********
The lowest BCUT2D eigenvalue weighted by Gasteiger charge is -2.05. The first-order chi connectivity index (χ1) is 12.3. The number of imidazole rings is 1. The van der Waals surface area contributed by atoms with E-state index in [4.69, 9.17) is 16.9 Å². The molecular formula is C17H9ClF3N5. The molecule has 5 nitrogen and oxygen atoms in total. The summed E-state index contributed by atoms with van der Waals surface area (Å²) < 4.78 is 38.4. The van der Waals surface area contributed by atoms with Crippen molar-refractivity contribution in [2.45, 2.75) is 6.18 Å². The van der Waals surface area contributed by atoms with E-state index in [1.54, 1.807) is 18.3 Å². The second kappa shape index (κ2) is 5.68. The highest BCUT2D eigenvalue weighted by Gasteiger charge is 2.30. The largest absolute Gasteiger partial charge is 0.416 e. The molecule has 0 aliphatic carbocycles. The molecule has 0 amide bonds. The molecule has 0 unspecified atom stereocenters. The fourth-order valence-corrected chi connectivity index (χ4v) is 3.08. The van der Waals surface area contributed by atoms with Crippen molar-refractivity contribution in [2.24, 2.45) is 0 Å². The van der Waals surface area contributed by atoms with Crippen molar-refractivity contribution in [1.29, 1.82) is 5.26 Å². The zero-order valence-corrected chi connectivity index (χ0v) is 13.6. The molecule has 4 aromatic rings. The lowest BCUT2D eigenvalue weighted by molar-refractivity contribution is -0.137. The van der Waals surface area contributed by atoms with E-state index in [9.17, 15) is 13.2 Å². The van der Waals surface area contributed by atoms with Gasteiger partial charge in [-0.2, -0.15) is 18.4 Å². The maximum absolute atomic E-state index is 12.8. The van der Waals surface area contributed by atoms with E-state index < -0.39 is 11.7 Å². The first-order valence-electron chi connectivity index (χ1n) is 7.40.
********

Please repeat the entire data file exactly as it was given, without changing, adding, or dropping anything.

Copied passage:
The lowest BCUT2D eigenvalue weighted by Gasteiger charge is -2.05. The first-order chi connectivity index (χ1) is 12.3. The number of imidazole rings is 1. The van der Waals surface area contributed by atoms with E-state index in [4.69, 9.17) is 16.9 Å². The molecular formula is C17H9ClF3N5. The molecule has 5 nitrogen and oxygen atoms in total. The summed E-state index contributed by atoms with van der Waals surface area (Å²) < 4.78 is 38.4. The van der Waals surface area contributed by atoms with Crippen molar-refractivity contribution in [2.45, 2.75) is 6.18 Å². The van der Waals surface area contributed by atoms with E-state index in [1.54, 1.807) is 18.3 Å². The second kappa shape index (κ2) is 5.68. The highest BCUT2D eigenvalue weighted by Gasteiger charge is 2.30. The largest absolute Gasteiger partial charge is 0.416 e. The molecule has 0 aliphatic carbocycles. The molecule has 0 amide bonds. The molecule has 0 unspecified atom stereocenters. The fourth-order valence-corrected chi connectivity index (χ4v) is 3.08. The van der Waals surface area contributed by atoms with Crippen molar-refractivity contribution in [2.24, 2.45) is 0 Å². The van der Waals surface area contributed by atoms with Crippen molar-refractivity contribution in [1.29, 1.82) is 5.26 Å². The zero-order valence-corrected chi connectivity index (χ0v) is 13.6. The molecule has 4 aromatic rings. The lowest BCUT2D eigenvalue weighted by molar-refractivity contribution is -0.137. The van der Waals surface area contributed by atoms with E-state index in [9.17, 15) is 13.2 Å². The van der Waals surface area contributed by atoms with Gasteiger partial charge in [-0.2, -0.15) is 18.4 Å². The maximum absolute atomic E-state index is 12.8. The van der Waals surface area contributed by atoms with E-state index < -0.39 is 11.7 Å². The first-order valence-electron chi connectivity index (χ1n) is 7.40.